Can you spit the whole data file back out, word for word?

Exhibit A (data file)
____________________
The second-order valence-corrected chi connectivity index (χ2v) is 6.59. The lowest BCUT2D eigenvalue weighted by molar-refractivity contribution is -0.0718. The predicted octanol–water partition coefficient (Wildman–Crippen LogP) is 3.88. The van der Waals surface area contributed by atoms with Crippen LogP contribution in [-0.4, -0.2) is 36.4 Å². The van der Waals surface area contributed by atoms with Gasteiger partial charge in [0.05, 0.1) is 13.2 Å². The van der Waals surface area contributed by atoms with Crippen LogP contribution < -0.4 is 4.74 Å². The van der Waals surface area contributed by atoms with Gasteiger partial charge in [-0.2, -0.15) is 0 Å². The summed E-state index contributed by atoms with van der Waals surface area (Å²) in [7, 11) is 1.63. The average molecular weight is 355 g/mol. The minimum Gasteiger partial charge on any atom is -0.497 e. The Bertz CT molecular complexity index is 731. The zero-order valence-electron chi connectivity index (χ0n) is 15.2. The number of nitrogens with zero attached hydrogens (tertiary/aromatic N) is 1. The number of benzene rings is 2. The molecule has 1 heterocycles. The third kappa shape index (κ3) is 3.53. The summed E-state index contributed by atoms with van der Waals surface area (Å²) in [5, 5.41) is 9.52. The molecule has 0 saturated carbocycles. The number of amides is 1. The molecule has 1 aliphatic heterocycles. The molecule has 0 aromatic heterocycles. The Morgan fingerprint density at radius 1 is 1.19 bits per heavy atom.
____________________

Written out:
The second-order valence-corrected chi connectivity index (χ2v) is 6.59. The lowest BCUT2D eigenvalue weighted by molar-refractivity contribution is -0.0718. The predicted octanol–water partition coefficient (Wildman–Crippen LogP) is 3.88. The van der Waals surface area contributed by atoms with Crippen LogP contribution in [-0.4, -0.2) is 36.4 Å². The van der Waals surface area contributed by atoms with Gasteiger partial charge in [0.05, 0.1) is 13.2 Å². The van der Waals surface area contributed by atoms with Crippen LogP contribution < -0.4 is 4.74 Å². The van der Waals surface area contributed by atoms with Gasteiger partial charge in [-0.2, -0.15) is 0 Å². The summed E-state index contributed by atoms with van der Waals surface area (Å²) in [7, 11) is 1.63. The average molecular weight is 355 g/mol. The minimum Gasteiger partial charge on any atom is -0.497 e. The Bertz CT molecular complexity index is 731. The zero-order valence-electron chi connectivity index (χ0n) is 15.2. The number of nitrogens with zero attached hydrogens (tertiary/aromatic N) is 1. The number of benzene rings is 2. The molecule has 1 heterocycles. The third kappa shape index (κ3) is 3.53. The summed E-state index contributed by atoms with van der Waals surface area (Å²) in [5, 5.41) is 9.52. The molecule has 0 saturated carbocycles. The number of amides is 1. The molecule has 1 aliphatic heterocycles. The molecule has 0 aromatic heterocycles. The Morgan fingerprint density at radius 1 is 1.19 bits per heavy atom.